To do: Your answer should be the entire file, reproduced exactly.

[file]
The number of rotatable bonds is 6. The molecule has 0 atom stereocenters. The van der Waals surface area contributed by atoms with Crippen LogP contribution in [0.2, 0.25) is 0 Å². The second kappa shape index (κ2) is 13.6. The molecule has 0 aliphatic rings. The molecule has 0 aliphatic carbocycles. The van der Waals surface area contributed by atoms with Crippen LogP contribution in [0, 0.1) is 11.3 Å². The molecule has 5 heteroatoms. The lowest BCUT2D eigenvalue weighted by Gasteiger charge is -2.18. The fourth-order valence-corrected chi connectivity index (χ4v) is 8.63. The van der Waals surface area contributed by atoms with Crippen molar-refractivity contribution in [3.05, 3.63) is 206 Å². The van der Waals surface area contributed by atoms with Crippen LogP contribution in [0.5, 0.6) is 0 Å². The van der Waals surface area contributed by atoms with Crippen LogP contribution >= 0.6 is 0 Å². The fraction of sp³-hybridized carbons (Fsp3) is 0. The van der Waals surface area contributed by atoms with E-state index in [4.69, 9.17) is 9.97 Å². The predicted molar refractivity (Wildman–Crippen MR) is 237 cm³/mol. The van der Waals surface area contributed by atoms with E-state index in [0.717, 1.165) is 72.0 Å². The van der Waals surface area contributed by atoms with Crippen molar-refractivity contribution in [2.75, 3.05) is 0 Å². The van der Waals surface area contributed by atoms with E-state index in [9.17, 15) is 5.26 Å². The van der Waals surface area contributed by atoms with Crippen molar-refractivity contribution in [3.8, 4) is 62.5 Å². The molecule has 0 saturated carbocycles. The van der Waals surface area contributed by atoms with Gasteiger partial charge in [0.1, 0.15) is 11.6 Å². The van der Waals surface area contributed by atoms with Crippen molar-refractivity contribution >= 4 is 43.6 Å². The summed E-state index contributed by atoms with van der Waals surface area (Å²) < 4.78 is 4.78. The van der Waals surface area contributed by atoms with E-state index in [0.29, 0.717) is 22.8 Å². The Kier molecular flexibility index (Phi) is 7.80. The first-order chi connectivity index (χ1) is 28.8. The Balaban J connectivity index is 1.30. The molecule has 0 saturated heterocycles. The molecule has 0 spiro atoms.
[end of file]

The number of rotatable bonds is 6. The molecule has 0 atom stereocenters. The van der Waals surface area contributed by atoms with Crippen LogP contribution in [0.2, 0.25) is 0 Å². The second kappa shape index (κ2) is 13.6. The molecule has 0 aliphatic rings. The molecule has 0 aliphatic carbocycles. The van der Waals surface area contributed by atoms with Crippen LogP contribution in [0, 0.1) is 11.3 Å². The molecule has 5 heteroatoms. The lowest BCUT2D eigenvalue weighted by Gasteiger charge is -2.18. The fourth-order valence-corrected chi connectivity index (χ4v) is 8.63. The van der Waals surface area contributed by atoms with Crippen molar-refractivity contribution in [3.05, 3.63) is 206 Å². The van der Waals surface area contributed by atoms with Crippen LogP contribution in [0.5, 0.6) is 0 Å². The van der Waals surface area contributed by atoms with Crippen LogP contribution >= 0.6 is 0 Å². The fraction of sp³-hybridized carbons (Fsp3) is 0. The van der Waals surface area contributed by atoms with E-state index in [4.69, 9.17) is 9.97 Å². The predicted molar refractivity (Wildman–Crippen MR) is 237 cm³/mol. The van der Waals surface area contributed by atoms with E-state index in [0.717, 1.165) is 72.0 Å². The van der Waals surface area contributed by atoms with Crippen molar-refractivity contribution in [2.75, 3.05) is 0 Å². The van der Waals surface area contributed by atoms with E-state index in [9.17, 15) is 5.26 Å². The van der Waals surface area contributed by atoms with Crippen molar-refractivity contribution in [3.8, 4) is 62.5 Å². The molecule has 0 saturated carbocycles. The van der Waals surface area contributed by atoms with Gasteiger partial charge in [0.1, 0.15) is 11.6 Å². The van der Waals surface area contributed by atoms with Crippen molar-refractivity contribution >= 4 is 43.6 Å². The summed E-state index contributed by atoms with van der Waals surface area (Å²) < 4.78 is 4.78. The van der Waals surface area contributed by atoms with E-state index in [0.29, 0.717) is 22.8 Å². The Kier molecular flexibility index (Phi) is 7.80. The first-order chi connectivity index (χ1) is 28.8. The Balaban J connectivity index is 1.30. The molecule has 0 saturated heterocycles. The molecule has 0 spiro atoms.